Lt. Gov. looks to lower college costs

Published 10/23 2012 04:00PM

Updated 10/23 2012 05:51PM

Update: 3:58 pm, 10/23/12, Tuesday
SPRINGFIELD -- College grads are facing higher student loan debt than ever before. So, they're now fighting for more financial aid.

Students around the state are asking leaders to help keep college affordable. Some are backing the idea.

It all goes hand-in-hand with Lt. Governor Sheila Simon's push to get 60% of Illinois' adults a college degree over the next decade. But, she says it can't happen unless tuition costs go down and more financial aid dollars are made available.

The problem is the cost to get a degree is starting to outpace how much people earn once they graduate. Not only are costs increasing, but some students also have to stay in school longer. Some say they're worried if nothing changes; no one will be able to afford an education.

An average college graduate leaves school with nearly $30,00 in loans. That's more than double what students paid 20-years ago.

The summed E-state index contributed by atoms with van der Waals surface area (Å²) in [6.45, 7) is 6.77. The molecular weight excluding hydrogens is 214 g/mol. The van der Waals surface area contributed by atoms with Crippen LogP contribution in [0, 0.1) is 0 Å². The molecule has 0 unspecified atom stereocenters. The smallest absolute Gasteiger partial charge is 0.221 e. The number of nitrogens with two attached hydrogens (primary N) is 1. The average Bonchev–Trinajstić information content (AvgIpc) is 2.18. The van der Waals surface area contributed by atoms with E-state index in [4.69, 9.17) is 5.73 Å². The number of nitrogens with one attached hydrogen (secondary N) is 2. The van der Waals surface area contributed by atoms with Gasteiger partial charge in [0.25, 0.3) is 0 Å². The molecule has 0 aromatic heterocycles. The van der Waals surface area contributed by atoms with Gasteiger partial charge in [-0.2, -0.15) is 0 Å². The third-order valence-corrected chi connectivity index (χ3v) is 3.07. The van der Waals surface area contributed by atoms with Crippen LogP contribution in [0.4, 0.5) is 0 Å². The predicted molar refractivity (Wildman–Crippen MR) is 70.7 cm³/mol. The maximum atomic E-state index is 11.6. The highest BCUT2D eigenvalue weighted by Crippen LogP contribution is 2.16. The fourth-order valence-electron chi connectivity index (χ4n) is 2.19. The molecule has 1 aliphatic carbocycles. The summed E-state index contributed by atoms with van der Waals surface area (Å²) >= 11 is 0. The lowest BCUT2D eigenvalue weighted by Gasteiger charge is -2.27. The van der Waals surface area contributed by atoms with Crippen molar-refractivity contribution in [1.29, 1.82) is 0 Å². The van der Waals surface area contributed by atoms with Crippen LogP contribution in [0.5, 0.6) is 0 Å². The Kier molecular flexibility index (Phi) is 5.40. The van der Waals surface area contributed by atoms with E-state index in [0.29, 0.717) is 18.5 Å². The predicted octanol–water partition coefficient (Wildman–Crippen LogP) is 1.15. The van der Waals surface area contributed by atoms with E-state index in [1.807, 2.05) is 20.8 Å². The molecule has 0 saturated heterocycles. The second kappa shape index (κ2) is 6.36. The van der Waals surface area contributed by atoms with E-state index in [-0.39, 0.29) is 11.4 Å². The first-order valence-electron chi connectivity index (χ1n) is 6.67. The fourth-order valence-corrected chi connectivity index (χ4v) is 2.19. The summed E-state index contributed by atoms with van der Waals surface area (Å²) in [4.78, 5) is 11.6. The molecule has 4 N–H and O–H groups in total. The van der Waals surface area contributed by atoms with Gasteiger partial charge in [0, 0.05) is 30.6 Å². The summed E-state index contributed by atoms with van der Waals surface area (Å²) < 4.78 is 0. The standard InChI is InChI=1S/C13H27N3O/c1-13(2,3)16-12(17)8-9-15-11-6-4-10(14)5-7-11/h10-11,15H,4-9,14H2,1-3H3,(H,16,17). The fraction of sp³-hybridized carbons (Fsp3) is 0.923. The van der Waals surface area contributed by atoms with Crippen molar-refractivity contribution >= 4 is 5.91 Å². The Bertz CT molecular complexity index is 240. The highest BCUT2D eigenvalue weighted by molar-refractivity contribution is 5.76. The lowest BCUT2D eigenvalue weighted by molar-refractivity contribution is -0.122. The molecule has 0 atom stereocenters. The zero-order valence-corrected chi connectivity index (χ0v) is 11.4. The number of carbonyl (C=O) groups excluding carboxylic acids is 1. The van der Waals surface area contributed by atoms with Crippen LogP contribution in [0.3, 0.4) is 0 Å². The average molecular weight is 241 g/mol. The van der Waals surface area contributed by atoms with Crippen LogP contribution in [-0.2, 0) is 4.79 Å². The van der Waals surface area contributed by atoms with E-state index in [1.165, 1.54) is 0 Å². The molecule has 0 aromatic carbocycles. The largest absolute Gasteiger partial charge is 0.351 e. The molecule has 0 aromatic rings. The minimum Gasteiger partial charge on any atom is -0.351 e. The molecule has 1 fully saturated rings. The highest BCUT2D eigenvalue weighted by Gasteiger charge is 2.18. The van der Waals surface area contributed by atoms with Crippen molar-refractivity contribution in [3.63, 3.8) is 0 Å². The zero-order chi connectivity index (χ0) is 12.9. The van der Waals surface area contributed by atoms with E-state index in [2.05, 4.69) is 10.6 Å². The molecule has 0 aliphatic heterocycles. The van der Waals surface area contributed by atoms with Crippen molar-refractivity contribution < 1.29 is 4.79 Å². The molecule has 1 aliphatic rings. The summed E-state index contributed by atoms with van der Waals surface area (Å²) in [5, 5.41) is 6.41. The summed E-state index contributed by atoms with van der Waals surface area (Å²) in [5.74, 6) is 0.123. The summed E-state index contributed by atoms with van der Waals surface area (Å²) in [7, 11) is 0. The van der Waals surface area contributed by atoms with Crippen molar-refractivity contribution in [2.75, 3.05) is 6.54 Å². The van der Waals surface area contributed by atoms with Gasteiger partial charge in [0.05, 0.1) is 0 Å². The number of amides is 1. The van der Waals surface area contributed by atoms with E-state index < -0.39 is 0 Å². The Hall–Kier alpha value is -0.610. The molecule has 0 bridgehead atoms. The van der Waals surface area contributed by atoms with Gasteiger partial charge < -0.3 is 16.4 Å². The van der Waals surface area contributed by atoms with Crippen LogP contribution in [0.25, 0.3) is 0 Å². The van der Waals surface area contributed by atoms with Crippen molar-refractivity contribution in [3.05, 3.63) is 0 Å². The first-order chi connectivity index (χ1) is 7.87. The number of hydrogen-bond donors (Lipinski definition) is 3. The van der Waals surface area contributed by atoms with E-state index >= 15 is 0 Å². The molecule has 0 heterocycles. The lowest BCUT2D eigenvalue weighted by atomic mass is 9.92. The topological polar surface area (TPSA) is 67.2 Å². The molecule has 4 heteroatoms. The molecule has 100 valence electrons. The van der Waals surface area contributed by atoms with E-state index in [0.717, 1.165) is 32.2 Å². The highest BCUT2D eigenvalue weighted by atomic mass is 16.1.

Research shows nearly 80% of adults think college isn't worth the cost, that's why state leaders are calling for a plan to fix it with more map grants and tax credits to offset costs. No word how that would be paid for.

Select students at all state schools are voicing their concerns. Wednesday is the UI's turn.
Original: 10:22 pm, 10/22/12, Monday
ILLINOIS -- The cost of college can put a big dent in your pocket book. One state leader is trying to make earning a degree more affordable.

Lt. Governor Sheila Simon is hosting a College Affordability Summit at 12:30 pm Tuesday, at UIS. Students can learn how federal work-study and state grants can cover costs.

In 2010, the average student loan was more than $26,000. That's up more than 120% since 1980. Simon hopes lowering the cost of a degree, means it's more affordable for more people.

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